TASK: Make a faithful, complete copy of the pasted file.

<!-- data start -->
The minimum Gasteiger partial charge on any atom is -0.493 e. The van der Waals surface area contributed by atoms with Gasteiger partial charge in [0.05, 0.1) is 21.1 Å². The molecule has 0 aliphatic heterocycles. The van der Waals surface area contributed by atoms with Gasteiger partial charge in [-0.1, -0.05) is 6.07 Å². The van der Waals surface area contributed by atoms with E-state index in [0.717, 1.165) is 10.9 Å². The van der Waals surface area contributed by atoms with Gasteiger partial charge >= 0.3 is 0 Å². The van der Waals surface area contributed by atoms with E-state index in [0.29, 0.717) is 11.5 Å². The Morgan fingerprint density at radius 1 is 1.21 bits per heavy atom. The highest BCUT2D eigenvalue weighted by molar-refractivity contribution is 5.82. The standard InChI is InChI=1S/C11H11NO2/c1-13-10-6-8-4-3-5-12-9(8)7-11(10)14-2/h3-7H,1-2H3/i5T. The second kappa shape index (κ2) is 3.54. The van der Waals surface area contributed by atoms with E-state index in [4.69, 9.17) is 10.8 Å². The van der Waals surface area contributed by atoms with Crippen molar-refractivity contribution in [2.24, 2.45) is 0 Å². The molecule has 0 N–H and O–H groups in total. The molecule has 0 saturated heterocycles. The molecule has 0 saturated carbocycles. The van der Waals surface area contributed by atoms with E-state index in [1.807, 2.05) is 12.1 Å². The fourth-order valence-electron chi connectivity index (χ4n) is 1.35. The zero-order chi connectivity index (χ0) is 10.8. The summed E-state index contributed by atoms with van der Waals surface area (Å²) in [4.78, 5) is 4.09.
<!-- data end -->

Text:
The minimum Gasteiger partial charge on any atom is -0.493 e. The van der Waals surface area contributed by atoms with Gasteiger partial charge in [0.05, 0.1) is 21.1 Å². The molecule has 0 aliphatic heterocycles. The van der Waals surface area contributed by atoms with Gasteiger partial charge in [-0.1, -0.05) is 6.07 Å². The van der Waals surface area contributed by atoms with E-state index in [0.717, 1.165) is 10.9 Å². The van der Waals surface area contributed by atoms with Gasteiger partial charge >= 0.3 is 0 Å². The van der Waals surface area contributed by atoms with E-state index in [0.29, 0.717) is 11.5 Å². The Morgan fingerprint density at radius 1 is 1.21 bits per heavy atom. The highest BCUT2D eigenvalue weighted by molar-refractivity contribution is 5.82. The standard InChI is InChI=1S/C11H11NO2/c1-13-10-6-8-4-3-5-12-9(8)7-11(10)14-2/h3-7H,1-2H3/i5T. The second kappa shape index (κ2) is 3.54. The van der Waals surface area contributed by atoms with E-state index in [4.69, 9.17) is 10.8 Å². The van der Waals surface area contributed by atoms with Crippen molar-refractivity contribution in [2.24, 2.45) is 0 Å². The molecule has 0 N–H and O–H groups in total. The molecule has 0 saturated heterocycles. The molecule has 0 saturated carbocycles. The van der Waals surface area contributed by atoms with E-state index in [1.807, 2.05) is 12.1 Å². The fourth-order valence-electron chi connectivity index (χ4n) is 1.35. The zero-order chi connectivity index (χ0) is 10.8. The summed E-state index contributed by atoms with van der Waals surface area (Å²) in [4.78, 5) is 4.09.